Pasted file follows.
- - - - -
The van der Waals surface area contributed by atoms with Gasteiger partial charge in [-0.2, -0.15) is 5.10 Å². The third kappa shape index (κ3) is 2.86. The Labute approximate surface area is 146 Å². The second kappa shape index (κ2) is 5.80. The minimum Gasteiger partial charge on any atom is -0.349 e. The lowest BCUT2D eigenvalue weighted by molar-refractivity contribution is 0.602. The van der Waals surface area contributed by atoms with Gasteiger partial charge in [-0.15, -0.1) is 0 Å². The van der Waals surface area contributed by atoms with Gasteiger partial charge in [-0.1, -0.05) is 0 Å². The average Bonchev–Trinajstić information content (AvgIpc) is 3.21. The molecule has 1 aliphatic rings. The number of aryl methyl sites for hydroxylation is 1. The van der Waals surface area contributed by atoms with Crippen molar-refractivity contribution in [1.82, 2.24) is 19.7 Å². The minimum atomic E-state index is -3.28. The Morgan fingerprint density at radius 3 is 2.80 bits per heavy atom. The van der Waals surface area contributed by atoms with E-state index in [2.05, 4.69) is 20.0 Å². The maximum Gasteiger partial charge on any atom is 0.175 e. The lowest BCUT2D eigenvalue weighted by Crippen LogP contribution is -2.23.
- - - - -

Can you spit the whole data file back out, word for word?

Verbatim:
The van der Waals surface area contributed by atoms with Gasteiger partial charge in [-0.2, -0.15) is 5.10 Å². The third kappa shape index (κ3) is 2.86. The Labute approximate surface area is 146 Å². The second kappa shape index (κ2) is 5.80. The minimum Gasteiger partial charge on any atom is -0.349 e. The lowest BCUT2D eigenvalue weighted by molar-refractivity contribution is 0.602. The van der Waals surface area contributed by atoms with Gasteiger partial charge in [-0.15, -0.1) is 0 Å². The van der Waals surface area contributed by atoms with Gasteiger partial charge in [-0.1, -0.05) is 0 Å². The average Bonchev–Trinajstić information content (AvgIpc) is 3.21. The molecule has 1 aliphatic rings. The number of aryl methyl sites for hydroxylation is 1. The van der Waals surface area contributed by atoms with Crippen molar-refractivity contribution in [1.82, 2.24) is 19.7 Å². The minimum atomic E-state index is -3.28. The Morgan fingerprint density at radius 3 is 2.80 bits per heavy atom. The van der Waals surface area contributed by atoms with E-state index in [2.05, 4.69) is 20.0 Å². The maximum Gasteiger partial charge on any atom is 0.175 e. The lowest BCUT2D eigenvalue weighted by Crippen LogP contribution is -2.23.